Faces of AOS: Andy Jones Bio

Andy Jones with juvenile Boreal  owl

• Email:

• Twitter Handle:

• Website/Blog/Etc:

• My position with AOS:

• My current full-time title and institution:
Director of Science and William A. and Nancy R. Klamm Endowed Chair of Ornithology, Cleveland Museum of Natural History

• My current career stage:
Mid-Career Professional

• My lineage of mentors/labs:
My long-time mentor, Wallace Coffey, was a marketing director at a local newspaper in northeastern Tennessee, and a naturalist in his spare time. He encouraged me to reach out to professors who taught classes that I particularly liked, and that led to field work on birds in the Everglades with Stuart Pimm and lab work on fish genetics under Gary McCracken and David Etnier, all at the University of Tennessee – Knoxville. My Ph.D. was with Bob Zink at the University of Minnesota, with additional mentoring from Scott Lanyon (also UMN) and Bob Kennedy (then at Cincinnati Museum of Natural History).

• #badlyexplainyourjob:
Within a single species, birds differ from place to place, and I use their DNA to understand how and why.

• My favorite bird and why:
Black-capped Chickadee; familiar, acrobatic, and full of personality. Once they’re in the hand, they are the angriest animal on the planet.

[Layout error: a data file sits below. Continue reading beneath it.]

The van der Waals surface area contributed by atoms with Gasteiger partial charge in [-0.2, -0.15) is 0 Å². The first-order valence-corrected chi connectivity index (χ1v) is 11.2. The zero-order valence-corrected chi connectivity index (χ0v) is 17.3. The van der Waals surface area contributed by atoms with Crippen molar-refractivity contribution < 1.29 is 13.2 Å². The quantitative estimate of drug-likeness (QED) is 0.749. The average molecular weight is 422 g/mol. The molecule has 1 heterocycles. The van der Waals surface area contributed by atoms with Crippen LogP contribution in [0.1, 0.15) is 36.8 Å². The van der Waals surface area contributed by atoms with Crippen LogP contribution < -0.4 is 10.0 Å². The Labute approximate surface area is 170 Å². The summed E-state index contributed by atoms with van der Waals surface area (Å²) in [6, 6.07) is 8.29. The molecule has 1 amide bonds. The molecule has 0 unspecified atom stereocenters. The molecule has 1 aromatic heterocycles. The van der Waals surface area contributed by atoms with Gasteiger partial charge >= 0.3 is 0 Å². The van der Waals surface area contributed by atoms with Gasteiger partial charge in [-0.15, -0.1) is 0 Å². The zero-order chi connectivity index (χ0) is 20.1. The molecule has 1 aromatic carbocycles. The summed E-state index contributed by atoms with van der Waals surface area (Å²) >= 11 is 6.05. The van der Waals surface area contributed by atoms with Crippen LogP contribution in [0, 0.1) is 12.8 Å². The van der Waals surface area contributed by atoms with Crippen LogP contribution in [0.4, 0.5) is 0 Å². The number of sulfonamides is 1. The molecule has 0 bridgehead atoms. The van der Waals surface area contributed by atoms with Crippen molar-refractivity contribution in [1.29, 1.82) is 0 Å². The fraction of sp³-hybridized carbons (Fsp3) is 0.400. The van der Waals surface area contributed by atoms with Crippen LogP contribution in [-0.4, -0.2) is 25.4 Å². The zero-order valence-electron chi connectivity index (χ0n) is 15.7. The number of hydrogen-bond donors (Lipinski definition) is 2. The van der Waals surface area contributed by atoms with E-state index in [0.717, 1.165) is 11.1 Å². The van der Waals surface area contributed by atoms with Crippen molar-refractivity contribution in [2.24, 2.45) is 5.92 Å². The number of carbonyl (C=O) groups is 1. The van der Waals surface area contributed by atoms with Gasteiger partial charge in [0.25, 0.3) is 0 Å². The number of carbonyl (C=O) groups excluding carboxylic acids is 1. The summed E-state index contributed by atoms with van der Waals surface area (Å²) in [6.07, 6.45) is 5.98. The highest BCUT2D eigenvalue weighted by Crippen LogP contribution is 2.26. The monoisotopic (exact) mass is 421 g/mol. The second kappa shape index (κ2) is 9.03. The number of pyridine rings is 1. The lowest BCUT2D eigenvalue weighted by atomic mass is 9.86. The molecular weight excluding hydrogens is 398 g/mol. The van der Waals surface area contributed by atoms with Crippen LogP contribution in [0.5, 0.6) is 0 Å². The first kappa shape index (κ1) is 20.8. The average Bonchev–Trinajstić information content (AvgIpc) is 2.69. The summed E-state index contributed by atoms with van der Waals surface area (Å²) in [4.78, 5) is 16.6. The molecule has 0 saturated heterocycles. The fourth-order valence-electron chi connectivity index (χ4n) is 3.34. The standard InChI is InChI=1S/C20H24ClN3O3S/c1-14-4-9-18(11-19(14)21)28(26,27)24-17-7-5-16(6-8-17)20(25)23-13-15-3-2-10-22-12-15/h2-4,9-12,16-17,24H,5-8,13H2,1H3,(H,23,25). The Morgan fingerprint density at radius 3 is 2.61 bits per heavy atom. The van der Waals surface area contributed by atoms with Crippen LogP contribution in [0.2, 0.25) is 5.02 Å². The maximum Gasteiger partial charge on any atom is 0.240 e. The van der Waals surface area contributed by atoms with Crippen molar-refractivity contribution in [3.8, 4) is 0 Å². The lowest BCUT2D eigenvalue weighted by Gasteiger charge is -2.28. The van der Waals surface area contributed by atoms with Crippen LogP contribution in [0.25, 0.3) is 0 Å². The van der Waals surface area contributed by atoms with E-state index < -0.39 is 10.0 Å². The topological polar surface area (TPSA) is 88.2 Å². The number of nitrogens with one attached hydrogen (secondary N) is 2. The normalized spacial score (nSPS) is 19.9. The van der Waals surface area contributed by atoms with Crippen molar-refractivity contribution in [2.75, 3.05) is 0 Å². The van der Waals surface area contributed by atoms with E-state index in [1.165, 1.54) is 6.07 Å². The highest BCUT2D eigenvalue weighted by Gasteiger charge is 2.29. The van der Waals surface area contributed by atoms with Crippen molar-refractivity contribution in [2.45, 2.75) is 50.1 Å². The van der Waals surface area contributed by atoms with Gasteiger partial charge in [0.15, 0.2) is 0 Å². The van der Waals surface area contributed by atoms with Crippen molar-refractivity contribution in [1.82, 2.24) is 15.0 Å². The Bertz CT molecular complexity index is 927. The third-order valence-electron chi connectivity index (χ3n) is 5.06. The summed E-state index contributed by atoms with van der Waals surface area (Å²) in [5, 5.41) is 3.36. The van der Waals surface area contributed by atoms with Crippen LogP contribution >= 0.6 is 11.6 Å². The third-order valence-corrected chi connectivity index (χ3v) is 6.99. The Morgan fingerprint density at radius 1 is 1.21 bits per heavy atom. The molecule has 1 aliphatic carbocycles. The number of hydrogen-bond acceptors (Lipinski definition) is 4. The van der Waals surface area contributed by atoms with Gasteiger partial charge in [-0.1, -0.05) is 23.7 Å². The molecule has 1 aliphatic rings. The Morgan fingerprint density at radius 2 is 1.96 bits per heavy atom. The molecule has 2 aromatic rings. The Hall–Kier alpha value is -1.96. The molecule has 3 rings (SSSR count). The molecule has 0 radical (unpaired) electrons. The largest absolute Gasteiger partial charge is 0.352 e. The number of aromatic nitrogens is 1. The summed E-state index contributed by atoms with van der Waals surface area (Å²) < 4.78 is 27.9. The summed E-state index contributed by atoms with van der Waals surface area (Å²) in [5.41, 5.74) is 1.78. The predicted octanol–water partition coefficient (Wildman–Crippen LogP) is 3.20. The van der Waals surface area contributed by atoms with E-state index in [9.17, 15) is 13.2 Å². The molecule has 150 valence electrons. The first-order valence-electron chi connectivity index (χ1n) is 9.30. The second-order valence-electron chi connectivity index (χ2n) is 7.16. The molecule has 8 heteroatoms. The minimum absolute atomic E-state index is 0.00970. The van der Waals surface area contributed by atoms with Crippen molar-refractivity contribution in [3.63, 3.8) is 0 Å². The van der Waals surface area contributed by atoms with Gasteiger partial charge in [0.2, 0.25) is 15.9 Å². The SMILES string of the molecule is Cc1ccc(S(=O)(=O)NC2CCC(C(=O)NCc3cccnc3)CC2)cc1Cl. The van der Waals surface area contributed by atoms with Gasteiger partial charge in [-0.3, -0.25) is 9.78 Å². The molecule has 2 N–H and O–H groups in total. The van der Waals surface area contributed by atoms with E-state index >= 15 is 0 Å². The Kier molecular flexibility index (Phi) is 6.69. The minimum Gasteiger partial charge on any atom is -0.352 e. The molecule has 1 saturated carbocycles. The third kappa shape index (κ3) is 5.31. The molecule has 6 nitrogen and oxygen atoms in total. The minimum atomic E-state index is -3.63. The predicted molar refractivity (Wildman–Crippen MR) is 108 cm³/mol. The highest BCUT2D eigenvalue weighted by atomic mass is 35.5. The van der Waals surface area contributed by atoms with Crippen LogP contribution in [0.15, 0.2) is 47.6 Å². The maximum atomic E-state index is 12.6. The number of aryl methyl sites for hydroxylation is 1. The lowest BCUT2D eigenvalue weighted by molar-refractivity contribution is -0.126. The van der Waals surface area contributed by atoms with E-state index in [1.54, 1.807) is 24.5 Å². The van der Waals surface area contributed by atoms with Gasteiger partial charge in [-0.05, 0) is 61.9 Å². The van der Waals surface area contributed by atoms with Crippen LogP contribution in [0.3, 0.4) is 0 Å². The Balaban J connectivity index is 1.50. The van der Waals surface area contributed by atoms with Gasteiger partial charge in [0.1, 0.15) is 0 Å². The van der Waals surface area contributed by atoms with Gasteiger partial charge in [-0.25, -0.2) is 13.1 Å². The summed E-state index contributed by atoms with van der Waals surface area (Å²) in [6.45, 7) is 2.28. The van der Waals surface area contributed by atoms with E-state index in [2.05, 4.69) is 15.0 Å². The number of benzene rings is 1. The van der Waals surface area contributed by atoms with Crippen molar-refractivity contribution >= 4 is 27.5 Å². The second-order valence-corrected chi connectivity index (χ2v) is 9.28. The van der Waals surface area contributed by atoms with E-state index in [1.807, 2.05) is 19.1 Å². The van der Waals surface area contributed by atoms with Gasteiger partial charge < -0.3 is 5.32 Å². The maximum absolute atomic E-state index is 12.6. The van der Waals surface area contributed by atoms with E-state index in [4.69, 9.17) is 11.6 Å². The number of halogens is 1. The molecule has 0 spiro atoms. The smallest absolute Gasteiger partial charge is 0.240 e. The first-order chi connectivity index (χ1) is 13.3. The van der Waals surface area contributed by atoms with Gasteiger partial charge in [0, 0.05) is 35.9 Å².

• I am involved with AOS because:
AOS has been my home society since college. The society publishes and communicates great science, and welcomes students into ornithology.

• The best part about being a member of AOS is:
Annual meetings are amazing – they are social, intense, fun, and full of exciting discoveries.

• Birds are important to me because:
I’ll never stop being amazed by migration. Birds pull off incredible feats of endurance and navigation, and connect the hemispheres.

• Advice I have to offer a student (master’s level or younger) in ornithology:
Read a peer-reviewed paper every day. Read widely; don’t just get hyper-focused on your narrow study subject.

• One ornithology question or problem I would like to solve or see solved:
How do we make the majority of people care about declining birds and their habitats?
Also, I’d like to know why I cannot find a Yellow-eared Toucanet, even after a dozen visits to Central America. This is getting ridiculous.

• Fun random fact about myself:
I am quite obsessed with eBird, and I try to submit at least one checklist every day.